Patrick Freyne – February 5, 2015
Currently I’m fascinated with a show called Gay Byrne’s Big Face (mistakenly listed as The Meaning of Life, Sunday, RTÉ 1). It’s structured around a series of reaction shots.
As celebrities talk, the Big Face grins widely, purses its lips in anticipation, frowns judgmentally and chuckles adoringly. He does exaggerated double-takes and puts on glasses and gazes over the rims in an avuncular manner. Most fans record it, edit out the celebrities and just bask in those reaction shots.
Gay Byrne’s Big Face was produced in response to public demand. As a confused, post- Catholic, post-colonial nation, it’s clear that we need the judgment of Uncle Gaybo. So it was only a matter of time before RTÉ hired a team of top animators to create the Big Face, which can henceforth cast judgment on the plain people of Ireland using a series of celebrity proxies. (The Big Face is very life-like, like Max Headroom or Lara Croft or Marty Whelan.)
Although the main appeal of Gay Byrne’s Big Face is being vicariously judged by it, the opening credits promise much more. “Why are we here?” they ask. “Is there a god? What happens when we die?”
Then a choir of creepy children sing “What’s the meaning? What’s the meaning of life?” At which point I usually find myself defensively shouting: “Leave me be, strange singing children. How could I possibly know that?”
Obviously, when exploring subjects like this, the people to consult are celebrities, whose experiences with limos hires, speaker’s fees and troublesome PAs gives them unusual insight. So Ronan Keating, Bertie and Cecilia Ahern, Colin Farrell and the Cheeky Girls have all queued up to showcase their half-baked agnosticism and sense that God is an energy or a feeling or a type of fog.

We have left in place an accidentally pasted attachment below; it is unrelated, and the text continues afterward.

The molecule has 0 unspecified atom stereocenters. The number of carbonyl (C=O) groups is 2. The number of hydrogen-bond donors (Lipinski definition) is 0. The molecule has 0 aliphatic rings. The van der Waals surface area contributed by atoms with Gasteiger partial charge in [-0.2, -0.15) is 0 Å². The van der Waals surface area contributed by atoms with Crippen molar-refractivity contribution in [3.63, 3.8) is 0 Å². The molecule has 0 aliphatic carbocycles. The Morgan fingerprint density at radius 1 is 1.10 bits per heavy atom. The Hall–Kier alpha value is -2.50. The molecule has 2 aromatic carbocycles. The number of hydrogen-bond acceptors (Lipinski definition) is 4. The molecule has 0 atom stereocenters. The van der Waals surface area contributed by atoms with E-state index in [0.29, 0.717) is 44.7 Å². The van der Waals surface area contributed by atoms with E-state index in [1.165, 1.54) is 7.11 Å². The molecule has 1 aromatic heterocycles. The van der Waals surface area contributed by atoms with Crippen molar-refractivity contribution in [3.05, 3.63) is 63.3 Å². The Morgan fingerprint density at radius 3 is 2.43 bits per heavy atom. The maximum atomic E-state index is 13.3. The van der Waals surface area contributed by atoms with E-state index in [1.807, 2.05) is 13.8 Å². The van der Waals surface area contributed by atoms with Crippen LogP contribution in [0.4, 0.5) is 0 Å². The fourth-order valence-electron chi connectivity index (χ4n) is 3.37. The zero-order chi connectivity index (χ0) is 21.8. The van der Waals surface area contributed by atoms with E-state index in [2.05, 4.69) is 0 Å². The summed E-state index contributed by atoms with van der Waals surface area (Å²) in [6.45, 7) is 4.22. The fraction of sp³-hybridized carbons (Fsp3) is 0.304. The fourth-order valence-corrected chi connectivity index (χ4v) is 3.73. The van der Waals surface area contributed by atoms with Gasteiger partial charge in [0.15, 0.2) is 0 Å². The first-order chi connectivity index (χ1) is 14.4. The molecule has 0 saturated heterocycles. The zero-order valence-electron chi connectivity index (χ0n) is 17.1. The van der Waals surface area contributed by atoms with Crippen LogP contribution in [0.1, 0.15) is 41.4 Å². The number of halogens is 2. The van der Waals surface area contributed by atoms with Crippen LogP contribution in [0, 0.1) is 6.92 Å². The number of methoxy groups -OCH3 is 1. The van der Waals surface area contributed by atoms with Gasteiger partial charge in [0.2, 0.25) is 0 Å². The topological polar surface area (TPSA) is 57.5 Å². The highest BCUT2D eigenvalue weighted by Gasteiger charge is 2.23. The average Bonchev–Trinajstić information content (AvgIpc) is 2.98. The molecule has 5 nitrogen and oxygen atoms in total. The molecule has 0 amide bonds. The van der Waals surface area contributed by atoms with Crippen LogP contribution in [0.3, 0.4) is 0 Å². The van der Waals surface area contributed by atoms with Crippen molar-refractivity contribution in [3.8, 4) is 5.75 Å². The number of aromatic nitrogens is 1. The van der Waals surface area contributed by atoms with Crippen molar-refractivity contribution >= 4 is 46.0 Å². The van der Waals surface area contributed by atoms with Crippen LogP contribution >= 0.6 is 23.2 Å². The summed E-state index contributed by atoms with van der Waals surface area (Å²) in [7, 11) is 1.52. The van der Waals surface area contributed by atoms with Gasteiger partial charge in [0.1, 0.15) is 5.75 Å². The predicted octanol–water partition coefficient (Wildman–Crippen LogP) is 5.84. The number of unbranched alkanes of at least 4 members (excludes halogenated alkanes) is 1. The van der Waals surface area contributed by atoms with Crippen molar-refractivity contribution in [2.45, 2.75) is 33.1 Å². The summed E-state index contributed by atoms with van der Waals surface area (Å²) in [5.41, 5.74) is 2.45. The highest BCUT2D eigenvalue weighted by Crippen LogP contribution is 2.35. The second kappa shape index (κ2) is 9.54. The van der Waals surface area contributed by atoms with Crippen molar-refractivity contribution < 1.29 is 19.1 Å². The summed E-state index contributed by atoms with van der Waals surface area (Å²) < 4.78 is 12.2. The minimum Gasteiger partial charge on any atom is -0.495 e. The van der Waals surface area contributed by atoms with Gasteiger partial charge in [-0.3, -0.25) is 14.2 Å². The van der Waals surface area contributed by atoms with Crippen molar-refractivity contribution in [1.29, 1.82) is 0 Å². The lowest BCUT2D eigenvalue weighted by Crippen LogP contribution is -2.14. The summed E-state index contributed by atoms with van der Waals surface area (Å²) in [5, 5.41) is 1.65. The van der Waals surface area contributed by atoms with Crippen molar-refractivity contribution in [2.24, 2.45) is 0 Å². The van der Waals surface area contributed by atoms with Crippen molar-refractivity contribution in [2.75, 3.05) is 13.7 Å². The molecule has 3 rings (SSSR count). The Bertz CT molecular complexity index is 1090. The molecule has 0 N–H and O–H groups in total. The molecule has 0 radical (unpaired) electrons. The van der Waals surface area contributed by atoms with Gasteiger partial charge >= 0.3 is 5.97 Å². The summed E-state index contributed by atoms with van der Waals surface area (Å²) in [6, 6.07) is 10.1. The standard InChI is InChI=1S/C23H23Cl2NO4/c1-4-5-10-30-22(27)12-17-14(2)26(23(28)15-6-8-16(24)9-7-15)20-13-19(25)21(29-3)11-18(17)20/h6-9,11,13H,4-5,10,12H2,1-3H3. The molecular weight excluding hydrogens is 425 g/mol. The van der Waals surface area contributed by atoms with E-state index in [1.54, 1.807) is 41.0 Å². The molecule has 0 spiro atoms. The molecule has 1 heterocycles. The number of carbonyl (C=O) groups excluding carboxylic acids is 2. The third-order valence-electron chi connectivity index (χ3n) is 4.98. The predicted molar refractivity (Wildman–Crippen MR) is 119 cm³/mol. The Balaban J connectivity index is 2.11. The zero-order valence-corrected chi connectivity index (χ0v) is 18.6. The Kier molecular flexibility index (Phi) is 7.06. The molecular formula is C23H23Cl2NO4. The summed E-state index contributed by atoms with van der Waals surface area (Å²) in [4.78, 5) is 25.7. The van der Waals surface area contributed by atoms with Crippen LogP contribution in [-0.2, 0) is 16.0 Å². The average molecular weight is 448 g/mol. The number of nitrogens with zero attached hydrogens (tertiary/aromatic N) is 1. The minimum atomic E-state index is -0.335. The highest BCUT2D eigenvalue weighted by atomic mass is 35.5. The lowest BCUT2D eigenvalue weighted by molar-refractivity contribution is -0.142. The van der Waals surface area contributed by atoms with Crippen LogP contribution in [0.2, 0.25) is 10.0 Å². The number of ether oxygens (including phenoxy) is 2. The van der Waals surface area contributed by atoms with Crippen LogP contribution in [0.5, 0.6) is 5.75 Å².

If the celebrities don’t answer the big questions posed in the credits by the end of the series, I will be deeply disappointed. It’ll be like Lost or Battlestar Galactica all over again.
But I trust Gay Byrne’s Big Face. I assume when, in the finale, the programme does hit upon “the meaning of life”, the stars will go out one by one and our heads will start to melt like at the end of Raiders of the Lost Ark.
“It’s happening,” Gay’s Big Face will shriek as it flickers through the facial expressions programmed into its operating system. The screen will fuzz out to reveal the true name of God and an avatar of Vishnu riding across a burning sky.
“Now this,” I’ll scream to my melting wife, “justifies the licence fee.”
Sunday’s episode brought us closer to this point. The Meaning of Life can be worthily vapid, but writer, comedian and actor Stephen Fry spoke honestly and movingly about his troubled childhood, mental health and animosity to the idea of a deity.
This was all the more remarkable given that he was speaking to a tennis ball on a stick on front of a green screen; the Big Face is usually added afterwards.
A bit of a –
Then, when the tennis ball on a stick/Big Face asked Fry what he would say if he arrived at the Pearly Gates in which he does not believe, Fry said at eloquent, angry and heretical length that even if god did exist, he considered him to be a bit of a shit.
So Fry would tell god: “How dare you create a world in which there is such misery? It’s not our fault? It’s not right. It’s utterly, utterly evil. Why should I respect a capricious, mean- minded, stupid god who creates a world which is so full of injustice and pain?” It was a fair point.
A nation of easily excited lapsed Catholics uploaded their excited prayers to the Great Zuckerberg and the Big Face went into overdrive, reacting for the nation – eyebrows raised, lips puckered, eyes saddened and popping.
“That sure is the longest answer to that question that I ever got in this entire series,” Byrne said, his Big Head swivelling 360 degrees like an owl’s.
“Well, there wasn’t a thunderbolt, was there?” observed Fry cheerfully.
Not yet, I thought. But any day now Gay Byrne’s Big Face will find the meaning of life and everything will change. Nothing will stop him then.